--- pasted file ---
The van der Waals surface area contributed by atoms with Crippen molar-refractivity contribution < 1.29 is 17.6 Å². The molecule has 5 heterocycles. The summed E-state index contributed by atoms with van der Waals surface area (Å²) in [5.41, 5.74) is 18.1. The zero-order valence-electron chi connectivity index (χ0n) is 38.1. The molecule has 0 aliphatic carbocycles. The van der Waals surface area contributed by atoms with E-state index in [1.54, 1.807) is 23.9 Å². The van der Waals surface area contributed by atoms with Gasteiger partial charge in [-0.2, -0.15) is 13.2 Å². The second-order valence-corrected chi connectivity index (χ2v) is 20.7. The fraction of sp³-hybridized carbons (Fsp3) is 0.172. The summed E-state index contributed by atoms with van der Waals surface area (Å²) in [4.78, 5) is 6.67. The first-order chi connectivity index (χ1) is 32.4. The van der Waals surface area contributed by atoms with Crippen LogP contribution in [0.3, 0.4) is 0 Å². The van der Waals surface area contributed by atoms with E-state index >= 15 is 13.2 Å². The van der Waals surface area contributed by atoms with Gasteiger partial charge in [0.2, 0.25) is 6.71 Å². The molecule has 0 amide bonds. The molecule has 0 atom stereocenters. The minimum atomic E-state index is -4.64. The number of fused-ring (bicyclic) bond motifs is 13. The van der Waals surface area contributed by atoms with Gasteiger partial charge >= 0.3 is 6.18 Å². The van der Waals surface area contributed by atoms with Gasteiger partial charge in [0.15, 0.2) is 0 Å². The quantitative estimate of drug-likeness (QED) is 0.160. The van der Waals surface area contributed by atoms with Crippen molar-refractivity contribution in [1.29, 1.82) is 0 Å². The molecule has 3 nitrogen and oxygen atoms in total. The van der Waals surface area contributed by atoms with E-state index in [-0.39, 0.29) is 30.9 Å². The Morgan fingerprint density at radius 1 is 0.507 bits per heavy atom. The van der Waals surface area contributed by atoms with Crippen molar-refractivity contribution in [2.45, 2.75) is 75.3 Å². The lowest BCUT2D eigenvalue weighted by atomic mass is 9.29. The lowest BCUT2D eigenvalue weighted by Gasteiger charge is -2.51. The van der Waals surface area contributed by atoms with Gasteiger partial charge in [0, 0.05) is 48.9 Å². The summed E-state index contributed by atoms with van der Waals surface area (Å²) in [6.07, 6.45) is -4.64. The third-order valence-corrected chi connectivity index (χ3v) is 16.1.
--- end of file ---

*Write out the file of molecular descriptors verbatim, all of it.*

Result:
The van der Waals surface area contributed by atoms with Crippen molar-refractivity contribution < 1.29 is 17.6 Å². The molecule has 5 heterocycles. The summed E-state index contributed by atoms with van der Waals surface area (Å²) in [5.41, 5.74) is 18.1. The zero-order valence-electron chi connectivity index (χ0n) is 38.1. The molecule has 0 aliphatic carbocycles. The van der Waals surface area contributed by atoms with E-state index in [1.54, 1.807) is 23.9 Å². The van der Waals surface area contributed by atoms with Gasteiger partial charge in [-0.2, -0.15) is 13.2 Å². The second-order valence-corrected chi connectivity index (χ2v) is 20.7. The fraction of sp³-hybridized carbons (Fsp3) is 0.172. The summed E-state index contributed by atoms with van der Waals surface area (Å²) in [4.78, 5) is 6.67. The first-order chi connectivity index (χ1) is 32.4. The van der Waals surface area contributed by atoms with Crippen LogP contribution in [0.3, 0.4) is 0 Å². The van der Waals surface area contributed by atoms with E-state index >= 15 is 13.2 Å². The van der Waals surface area contributed by atoms with Gasteiger partial charge in [0.2, 0.25) is 6.71 Å². The molecule has 0 amide bonds. The molecule has 0 atom stereocenters. The minimum atomic E-state index is -4.64. The number of fused-ring (bicyclic) bond motifs is 13. The van der Waals surface area contributed by atoms with Gasteiger partial charge >= 0.3 is 6.18 Å². The van der Waals surface area contributed by atoms with Gasteiger partial charge in [0.15, 0.2) is 0 Å². The quantitative estimate of drug-likeness (QED) is 0.160. The van der Waals surface area contributed by atoms with Crippen molar-refractivity contribution in [1.29, 1.82) is 0 Å². The molecule has 3 nitrogen and oxygen atoms in total. The van der Waals surface area contributed by atoms with E-state index in [-0.39, 0.29) is 30.9 Å². The Morgan fingerprint density at radius 1 is 0.507 bits per heavy atom. The van der Waals surface area contributed by atoms with Crippen molar-refractivity contribution in [2.45, 2.75) is 75.3 Å². The lowest BCUT2D eigenvalue weighted by atomic mass is 9.29. The lowest BCUT2D eigenvalue weighted by Gasteiger charge is -2.51. The van der Waals surface area contributed by atoms with Gasteiger partial charge in [0, 0.05) is 48.9 Å². The summed E-state index contributed by atoms with van der Waals surface area (Å²) in [6.07, 6.45) is -4.64. The third-order valence-corrected chi connectivity index (χ3v) is 16.1.